U.S. Senate not seen passing climate bill in 2010
WASHINGTON - U.S. Senator Byron Dorgan said on Tuesday he did not think the Senate would pass climate change legislation this year, but instead would focus on a separate energy bill that would have more bipartisan support.
Dorgan's comments were at odds with Senate Majority Leader Harry Reid, who has said the Senate this spring would take up a climate change bill to cut U.S. greenhouse gas emissions that are blamed for global warming.
Dorgan, who is in the Senate Democratic leadership, said it would be difficult for the Senate to turn to controversial climate change legislation after going through the contentious health care debate.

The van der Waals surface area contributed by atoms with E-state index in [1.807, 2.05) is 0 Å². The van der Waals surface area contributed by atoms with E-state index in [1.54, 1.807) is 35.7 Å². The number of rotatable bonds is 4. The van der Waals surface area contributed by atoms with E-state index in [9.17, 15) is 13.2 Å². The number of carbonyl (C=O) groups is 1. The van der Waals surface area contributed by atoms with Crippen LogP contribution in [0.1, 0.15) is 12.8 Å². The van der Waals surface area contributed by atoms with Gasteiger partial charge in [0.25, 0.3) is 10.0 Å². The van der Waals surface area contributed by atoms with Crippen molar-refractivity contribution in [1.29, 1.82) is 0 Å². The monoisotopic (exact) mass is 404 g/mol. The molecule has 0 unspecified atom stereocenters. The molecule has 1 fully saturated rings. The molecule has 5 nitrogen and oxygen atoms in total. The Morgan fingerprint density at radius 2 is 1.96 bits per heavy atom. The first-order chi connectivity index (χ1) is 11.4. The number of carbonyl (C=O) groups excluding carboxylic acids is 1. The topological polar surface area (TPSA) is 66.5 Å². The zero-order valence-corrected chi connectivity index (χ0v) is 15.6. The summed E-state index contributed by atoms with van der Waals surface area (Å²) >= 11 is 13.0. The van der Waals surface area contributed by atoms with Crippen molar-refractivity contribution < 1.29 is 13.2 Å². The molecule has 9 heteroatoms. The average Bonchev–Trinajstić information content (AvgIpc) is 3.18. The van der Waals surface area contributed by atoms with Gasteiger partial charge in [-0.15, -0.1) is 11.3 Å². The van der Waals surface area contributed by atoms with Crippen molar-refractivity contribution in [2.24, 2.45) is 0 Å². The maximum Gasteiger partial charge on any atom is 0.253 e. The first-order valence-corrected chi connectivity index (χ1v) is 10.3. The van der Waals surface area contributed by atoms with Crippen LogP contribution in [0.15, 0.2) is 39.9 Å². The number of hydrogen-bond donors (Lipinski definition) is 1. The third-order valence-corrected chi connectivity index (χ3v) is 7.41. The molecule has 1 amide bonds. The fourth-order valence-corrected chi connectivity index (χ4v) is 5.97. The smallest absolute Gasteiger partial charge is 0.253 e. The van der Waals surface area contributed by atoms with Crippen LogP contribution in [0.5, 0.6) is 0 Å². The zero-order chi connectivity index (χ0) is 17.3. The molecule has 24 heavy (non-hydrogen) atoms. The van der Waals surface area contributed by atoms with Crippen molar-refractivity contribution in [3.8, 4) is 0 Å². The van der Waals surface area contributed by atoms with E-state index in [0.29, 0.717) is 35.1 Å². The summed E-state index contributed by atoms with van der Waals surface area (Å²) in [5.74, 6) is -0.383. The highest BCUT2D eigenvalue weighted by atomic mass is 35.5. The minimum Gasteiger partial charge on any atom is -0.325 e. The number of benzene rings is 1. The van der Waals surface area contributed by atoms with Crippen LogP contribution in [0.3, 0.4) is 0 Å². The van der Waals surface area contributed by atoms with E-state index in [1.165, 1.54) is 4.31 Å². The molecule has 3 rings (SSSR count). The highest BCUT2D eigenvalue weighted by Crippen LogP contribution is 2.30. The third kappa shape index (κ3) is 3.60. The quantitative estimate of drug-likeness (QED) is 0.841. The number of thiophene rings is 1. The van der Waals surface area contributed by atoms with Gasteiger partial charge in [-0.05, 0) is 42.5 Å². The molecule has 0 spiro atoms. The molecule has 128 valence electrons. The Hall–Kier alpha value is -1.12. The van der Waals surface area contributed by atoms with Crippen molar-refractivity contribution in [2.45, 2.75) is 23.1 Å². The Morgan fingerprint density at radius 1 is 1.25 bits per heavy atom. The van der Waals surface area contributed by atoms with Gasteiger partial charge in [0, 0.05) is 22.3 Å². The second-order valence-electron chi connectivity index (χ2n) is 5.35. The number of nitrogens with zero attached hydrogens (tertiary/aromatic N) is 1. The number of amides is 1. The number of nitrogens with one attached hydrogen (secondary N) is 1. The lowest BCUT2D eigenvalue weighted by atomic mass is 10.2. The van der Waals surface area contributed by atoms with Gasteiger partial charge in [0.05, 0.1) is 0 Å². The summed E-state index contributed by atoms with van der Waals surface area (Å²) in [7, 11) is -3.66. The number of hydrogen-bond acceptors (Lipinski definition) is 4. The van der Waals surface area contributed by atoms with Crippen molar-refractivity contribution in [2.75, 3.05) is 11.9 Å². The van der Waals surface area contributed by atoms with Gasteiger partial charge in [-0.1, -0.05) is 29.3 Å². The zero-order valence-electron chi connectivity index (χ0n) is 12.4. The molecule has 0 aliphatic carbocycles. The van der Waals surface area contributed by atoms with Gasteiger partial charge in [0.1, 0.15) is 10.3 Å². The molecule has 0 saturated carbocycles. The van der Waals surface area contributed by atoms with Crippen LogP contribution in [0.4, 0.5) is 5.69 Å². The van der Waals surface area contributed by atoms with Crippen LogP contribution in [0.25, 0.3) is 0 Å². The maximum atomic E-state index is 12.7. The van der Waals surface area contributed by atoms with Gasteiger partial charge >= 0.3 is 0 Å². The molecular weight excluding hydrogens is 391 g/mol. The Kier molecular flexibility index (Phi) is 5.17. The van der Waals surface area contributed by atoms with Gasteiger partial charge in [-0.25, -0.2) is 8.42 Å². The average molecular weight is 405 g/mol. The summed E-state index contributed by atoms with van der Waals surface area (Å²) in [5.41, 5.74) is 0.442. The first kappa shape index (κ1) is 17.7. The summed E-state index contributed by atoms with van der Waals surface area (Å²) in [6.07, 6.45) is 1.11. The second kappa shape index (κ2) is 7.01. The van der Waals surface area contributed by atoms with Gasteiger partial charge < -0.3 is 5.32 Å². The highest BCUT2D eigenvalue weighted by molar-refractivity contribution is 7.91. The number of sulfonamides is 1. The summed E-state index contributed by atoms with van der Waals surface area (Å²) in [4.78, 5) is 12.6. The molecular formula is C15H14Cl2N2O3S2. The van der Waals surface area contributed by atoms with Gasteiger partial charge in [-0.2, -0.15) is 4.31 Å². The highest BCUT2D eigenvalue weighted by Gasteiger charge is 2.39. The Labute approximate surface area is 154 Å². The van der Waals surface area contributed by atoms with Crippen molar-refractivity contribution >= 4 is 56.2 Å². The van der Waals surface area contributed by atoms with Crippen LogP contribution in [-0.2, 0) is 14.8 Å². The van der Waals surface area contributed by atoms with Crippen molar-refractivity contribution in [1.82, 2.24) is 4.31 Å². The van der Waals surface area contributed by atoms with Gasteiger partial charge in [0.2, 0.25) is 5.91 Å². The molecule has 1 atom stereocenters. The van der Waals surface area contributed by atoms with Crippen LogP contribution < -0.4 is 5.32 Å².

"It is my assessment that we likely will not do climate change this year, but will do an energy bill instead," Dorgan told reporters in a telephone conference call.
Dorgan said legislation already cleared by the Senate Energy and Natural Resources Committee would be easier to pass.
That legislation would require more U.S. electricity supplies to be generated from renewable sources like wind and solar, and expand offshore drilling into the eastern Gulf of Mexico, which holds an estimated 3.9 billion barrels of oil.
Dorgan said he hoped the full Senate would pass the energy bill by the end of June. That measure would still have to clear the House of Representatives and be signed into law by President Barack Obama before it could take effect.